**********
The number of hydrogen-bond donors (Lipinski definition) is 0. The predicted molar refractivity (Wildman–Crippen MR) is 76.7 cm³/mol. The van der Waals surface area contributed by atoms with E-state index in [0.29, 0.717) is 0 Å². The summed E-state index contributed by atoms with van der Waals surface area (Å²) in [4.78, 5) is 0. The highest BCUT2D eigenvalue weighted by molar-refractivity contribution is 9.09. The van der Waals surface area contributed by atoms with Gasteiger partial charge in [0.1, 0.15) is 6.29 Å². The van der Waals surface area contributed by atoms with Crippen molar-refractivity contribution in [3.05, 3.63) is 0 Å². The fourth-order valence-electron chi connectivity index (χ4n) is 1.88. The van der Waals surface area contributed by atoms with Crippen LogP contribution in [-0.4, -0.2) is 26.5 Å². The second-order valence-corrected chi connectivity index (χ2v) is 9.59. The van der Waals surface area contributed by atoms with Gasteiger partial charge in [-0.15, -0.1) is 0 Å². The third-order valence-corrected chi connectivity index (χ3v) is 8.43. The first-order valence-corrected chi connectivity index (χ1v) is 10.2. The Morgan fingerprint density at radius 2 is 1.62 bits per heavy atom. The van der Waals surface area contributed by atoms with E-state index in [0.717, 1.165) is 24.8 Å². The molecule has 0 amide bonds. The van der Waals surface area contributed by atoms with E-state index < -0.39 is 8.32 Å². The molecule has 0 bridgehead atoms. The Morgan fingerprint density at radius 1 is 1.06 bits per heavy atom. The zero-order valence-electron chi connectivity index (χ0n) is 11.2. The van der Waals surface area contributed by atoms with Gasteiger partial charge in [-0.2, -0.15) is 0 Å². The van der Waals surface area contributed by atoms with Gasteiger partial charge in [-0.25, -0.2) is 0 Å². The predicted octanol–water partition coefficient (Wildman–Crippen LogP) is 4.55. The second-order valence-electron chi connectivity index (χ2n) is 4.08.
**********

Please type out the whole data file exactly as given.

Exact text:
The number of hydrogen-bond donors (Lipinski definition) is 0. The predicted molar refractivity (Wildman–Crippen MR) is 76.7 cm³/mol. The van der Waals surface area contributed by atoms with E-state index in [0.29, 0.717) is 0 Å². The summed E-state index contributed by atoms with van der Waals surface area (Å²) in [4.78, 5) is 0. The highest BCUT2D eigenvalue weighted by molar-refractivity contribution is 9.09. The van der Waals surface area contributed by atoms with Gasteiger partial charge in [0.1, 0.15) is 6.29 Å². The van der Waals surface area contributed by atoms with Crippen molar-refractivity contribution in [3.05, 3.63) is 0 Å². The fourth-order valence-electron chi connectivity index (χ4n) is 1.88. The van der Waals surface area contributed by atoms with Crippen LogP contribution in [-0.4, -0.2) is 26.5 Å². The second-order valence-corrected chi connectivity index (χ2v) is 9.59. The van der Waals surface area contributed by atoms with Gasteiger partial charge in [-0.15, -0.1) is 0 Å². The third-order valence-corrected chi connectivity index (χ3v) is 8.43. The first-order valence-corrected chi connectivity index (χ1v) is 10.2. The Morgan fingerprint density at radius 2 is 1.62 bits per heavy atom. The van der Waals surface area contributed by atoms with E-state index in [0.717, 1.165) is 24.8 Å². The molecule has 0 amide bonds. The van der Waals surface area contributed by atoms with E-state index < -0.39 is 8.32 Å². The molecule has 0 bridgehead atoms. The Morgan fingerprint density at radius 1 is 1.06 bits per heavy atom. The zero-order valence-electron chi connectivity index (χ0n) is 11.2. The van der Waals surface area contributed by atoms with Gasteiger partial charge in [-0.2, -0.15) is 0 Å². The van der Waals surface area contributed by atoms with Gasteiger partial charge in [-0.25, -0.2) is 0 Å². The predicted octanol–water partition coefficient (Wildman–Crippen LogP) is 4.55. The second-order valence-electron chi connectivity index (χ2n) is 4.08.